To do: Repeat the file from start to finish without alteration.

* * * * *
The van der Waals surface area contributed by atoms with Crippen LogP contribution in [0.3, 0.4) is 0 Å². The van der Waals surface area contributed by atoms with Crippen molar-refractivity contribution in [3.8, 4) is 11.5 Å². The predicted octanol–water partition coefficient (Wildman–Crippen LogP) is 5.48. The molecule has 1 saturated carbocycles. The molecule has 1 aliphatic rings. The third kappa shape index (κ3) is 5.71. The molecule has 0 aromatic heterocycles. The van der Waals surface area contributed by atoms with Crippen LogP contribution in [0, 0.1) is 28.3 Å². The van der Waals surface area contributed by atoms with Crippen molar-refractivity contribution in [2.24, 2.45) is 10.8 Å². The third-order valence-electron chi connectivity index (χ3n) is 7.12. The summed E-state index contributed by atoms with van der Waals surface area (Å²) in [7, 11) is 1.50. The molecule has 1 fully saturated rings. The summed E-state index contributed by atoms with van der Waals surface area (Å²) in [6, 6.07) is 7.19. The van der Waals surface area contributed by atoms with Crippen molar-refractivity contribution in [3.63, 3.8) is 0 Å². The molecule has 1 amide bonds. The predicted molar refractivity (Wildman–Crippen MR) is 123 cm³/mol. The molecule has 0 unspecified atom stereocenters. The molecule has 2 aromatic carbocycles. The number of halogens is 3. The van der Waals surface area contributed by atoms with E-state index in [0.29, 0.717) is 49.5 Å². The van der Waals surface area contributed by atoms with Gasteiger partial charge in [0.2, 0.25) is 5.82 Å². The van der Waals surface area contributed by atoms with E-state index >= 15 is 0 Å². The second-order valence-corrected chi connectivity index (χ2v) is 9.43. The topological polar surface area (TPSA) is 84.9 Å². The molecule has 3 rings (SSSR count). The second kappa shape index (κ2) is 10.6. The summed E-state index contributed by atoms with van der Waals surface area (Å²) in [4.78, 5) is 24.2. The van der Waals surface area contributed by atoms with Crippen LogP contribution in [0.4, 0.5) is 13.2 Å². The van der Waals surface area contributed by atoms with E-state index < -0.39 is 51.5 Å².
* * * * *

The van der Waals surface area contributed by atoms with Crippen LogP contribution in [0.3, 0.4) is 0 Å². The van der Waals surface area contributed by atoms with Crippen molar-refractivity contribution in [3.8, 4) is 11.5 Å². The predicted octanol–water partition coefficient (Wildman–Crippen LogP) is 5.48. The molecule has 1 saturated carbocycles. The molecule has 1 aliphatic rings. The third kappa shape index (κ3) is 5.71. The molecule has 0 aromatic heterocycles. The van der Waals surface area contributed by atoms with Crippen LogP contribution in [0, 0.1) is 28.3 Å². The van der Waals surface area contributed by atoms with Crippen molar-refractivity contribution in [2.24, 2.45) is 10.8 Å². The third-order valence-electron chi connectivity index (χ3n) is 7.12. The summed E-state index contributed by atoms with van der Waals surface area (Å²) in [7, 11) is 1.50. The molecule has 1 fully saturated rings. The summed E-state index contributed by atoms with van der Waals surface area (Å²) in [6, 6.07) is 7.19. The van der Waals surface area contributed by atoms with Crippen molar-refractivity contribution in [3.63, 3.8) is 0 Å². The molecule has 1 amide bonds. The predicted molar refractivity (Wildman–Crippen MR) is 123 cm³/mol. The molecule has 0 unspecified atom stereocenters. The molecule has 2 aromatic carbocycles. The number of halogens is 3. The van der Waals surface area contributed by atoms with E-state index in [0.29, 0.717) is 49.5 Å². The van der Waals surface area contributed by atoms with Gasteiger partial charge in [0.2, 0.25) is 5.82 Å². The van der Waals surface area contributed by atoms with E-state index >= 15 is 0 Å². The second-order valence-corrected chi connectivity index (χ2v) is 9.43. The topological polar surface area (TPSA) is 84.9 Å². The molecule has 3 rings (SSSR count). The second kappa shape index (κ2) is 10.6. The summed E-state index contributed by atoms with van der Waals surface area (Å²) in [4.78, 5) is 24.2. The van der Waals surface area contributed by atoms with Crippen LogP contribution in [0.4, 0.5) is 13.2 Å². The van der Waals surface area contributed by atoms with E-state index < -0.39 is 51.5 Å².